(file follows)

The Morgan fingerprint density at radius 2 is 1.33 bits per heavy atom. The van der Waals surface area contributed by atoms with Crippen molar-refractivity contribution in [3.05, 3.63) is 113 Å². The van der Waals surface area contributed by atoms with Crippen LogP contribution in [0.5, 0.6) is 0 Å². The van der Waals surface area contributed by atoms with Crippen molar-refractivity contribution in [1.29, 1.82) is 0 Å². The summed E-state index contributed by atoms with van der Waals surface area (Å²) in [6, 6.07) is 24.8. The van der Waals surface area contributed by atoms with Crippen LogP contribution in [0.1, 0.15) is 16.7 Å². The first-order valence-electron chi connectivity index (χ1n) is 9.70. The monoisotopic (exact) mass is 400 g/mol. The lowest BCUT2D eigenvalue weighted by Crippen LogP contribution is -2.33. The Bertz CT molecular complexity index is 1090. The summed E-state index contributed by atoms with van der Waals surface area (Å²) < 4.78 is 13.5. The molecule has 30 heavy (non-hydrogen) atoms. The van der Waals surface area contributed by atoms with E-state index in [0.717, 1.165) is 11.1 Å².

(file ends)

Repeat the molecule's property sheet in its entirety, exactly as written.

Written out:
The Morgan fingerprint density at radius 2 is 1.33 bits per heavy atom. The van der Waals surface area contributed by atoms with Crippen molar-refractivity contribution in [3.05, 3.63) is 113 Å². The van der Waals surface area contributed by atoms with Crippen LogP contribution in [0.5, 0.6) is 0 Å². The van der Waals surface area contributed by atoms with Crippen molar-refractivity contribution in [1.29, 1.82) is 0 Å². The summed E-state index contributed by atoms with van der Waals surface area (Å²) in [6, 6.07) is 24.8. The van der Waals surface area contributed by atoms with Crippen LogP contribution in [0.1, 0.15) is 16.7 Å². The first-order valence-electron chi connectivity index (χ1n) is 9.70. The monoisotopic (exact) mass is 400 g/mol. The lowest BCUT2D eigenvalue weighted by Crippen LogP contribution is -2.33. The Bertz CT molecular complexity index is 1090. The summed E-state index contributed by atoms with van der Waals surface area (Å²) < 4.78 is 13.5. The molecule has 30 heavy (non-hydrogen) atoms. The van der Waals surface area contributed by atoms with E-state index in [0.717, 1.165) is 11.1 Å².